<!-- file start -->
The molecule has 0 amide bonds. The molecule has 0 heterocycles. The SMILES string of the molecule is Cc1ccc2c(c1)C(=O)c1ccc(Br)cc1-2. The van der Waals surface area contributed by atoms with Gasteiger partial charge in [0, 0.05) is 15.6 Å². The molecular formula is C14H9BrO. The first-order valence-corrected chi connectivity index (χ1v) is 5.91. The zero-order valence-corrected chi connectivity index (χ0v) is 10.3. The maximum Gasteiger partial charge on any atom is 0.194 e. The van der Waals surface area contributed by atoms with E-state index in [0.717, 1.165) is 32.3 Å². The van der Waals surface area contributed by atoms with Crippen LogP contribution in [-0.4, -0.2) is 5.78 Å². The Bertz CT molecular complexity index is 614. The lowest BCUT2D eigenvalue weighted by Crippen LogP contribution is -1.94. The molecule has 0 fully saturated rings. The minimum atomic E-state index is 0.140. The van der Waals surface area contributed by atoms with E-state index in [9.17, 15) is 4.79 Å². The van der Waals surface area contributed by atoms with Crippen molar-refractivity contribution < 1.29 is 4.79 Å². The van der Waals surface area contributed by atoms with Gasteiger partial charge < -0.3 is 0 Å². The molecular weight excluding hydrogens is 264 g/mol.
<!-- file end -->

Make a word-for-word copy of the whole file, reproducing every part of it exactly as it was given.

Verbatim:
The molecule has 0 amide bonds. The molecule has 0 heterocycles. The SMILES string of the molecule is Cc1ccc2c(c1)C(=O)c1ccc(Br)cc1-2. The van der Waals surface area contributed by atoms with Gasteiger partial charge in [0, 0.05) is 15.6 Å². The molecular formula is C14H9BrO. The first-order valence-corrected chi connectivity index (χ1v) is 5.91. The zero-order valence-corrected chi connectivity index (χ0v) is 10.3. The maximum Gasteiger partial charge on any atom is 0.194 e. The van der Waals surface area contributed by atoms with E-state index in [0.717, 1.165) is 32.3 Å². The van der Waals surface area contributed by atoms with Crippen LogP contribution in [-0.4, -0.2) is 5.78 Å². The Bertz CT molecular complexity index is 614. The lowest BCUT2D eigenvalue weighted by Crippen LogP contribution is -1.94. The molecule has 0 fully saturated rings. The minimum atomic E-state index is 0.140. The van der Waals surface area contributed by atoms with E-state index in [9.17, 15) is 4.79 Å². The van der Waals surface area contributed by atoms with Crippen molar-refractivity contribution < 1.29 is 4.79 Å². The van der Waals surface area contributed by atoms with Gasteiger partial charge < -0.3 is 0 Å². The molecular weight excluding hydrogens is 264 g/mol.